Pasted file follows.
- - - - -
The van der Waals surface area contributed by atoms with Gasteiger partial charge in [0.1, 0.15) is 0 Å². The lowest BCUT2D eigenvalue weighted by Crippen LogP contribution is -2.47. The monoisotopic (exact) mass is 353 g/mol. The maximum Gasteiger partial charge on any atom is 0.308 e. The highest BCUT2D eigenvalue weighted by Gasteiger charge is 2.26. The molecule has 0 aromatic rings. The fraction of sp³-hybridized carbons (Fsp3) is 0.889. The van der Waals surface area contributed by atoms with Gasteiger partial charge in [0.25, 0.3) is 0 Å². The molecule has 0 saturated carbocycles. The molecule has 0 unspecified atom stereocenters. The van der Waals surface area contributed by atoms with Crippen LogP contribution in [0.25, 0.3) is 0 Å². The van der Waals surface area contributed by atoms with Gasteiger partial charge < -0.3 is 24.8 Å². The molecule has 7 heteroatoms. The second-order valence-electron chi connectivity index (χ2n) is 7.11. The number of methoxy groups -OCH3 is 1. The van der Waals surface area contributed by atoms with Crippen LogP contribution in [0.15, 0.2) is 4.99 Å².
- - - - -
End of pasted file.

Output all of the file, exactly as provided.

The van der Waals surface area contributed by atoms with Gasteiger partial charge in [0.1, 0.15) is 0 Å². The lowest BCUT2D eigenvalue weighted by Crippen LogP contribution is -2.47. The monoisotopic (exact) mass is 353 g/mol. The maximum Gasteiger partial charge on any atom is 0.308 e. The highest BCUT2D eigenvalue weighted by Gasteiger charge is 2.26. The molecule has 0 aromatic rings. The fraction of sp³-hybridized carbons (Fsp3) is 0.889. The van der Waals surface area contributed by atoms with Gasteiger partial charge in [0.25, 0.3) is 0 Å². The molecule has 0 saturated carbocycles. The molecule has 0 unspecified atom stereocenters. The van der Waals surface area contributed by atoms with Crippen LogP contribution in [0.25, 0.3) is 0 Å². The van der Waals surface area contributed by atoms with Gasteiger partial charge < -0.3 is 24.8 Å². The molecule has 7 heteroatoms. The second-order valence-electron chi connectivity index (χ2n) is 7.11. The number of methoxy groups -OCH3 is 1. The van der Waals surface area contributed by atoms with Crippen LogP contribution in [0.15, 0.2) is 4.99 Å².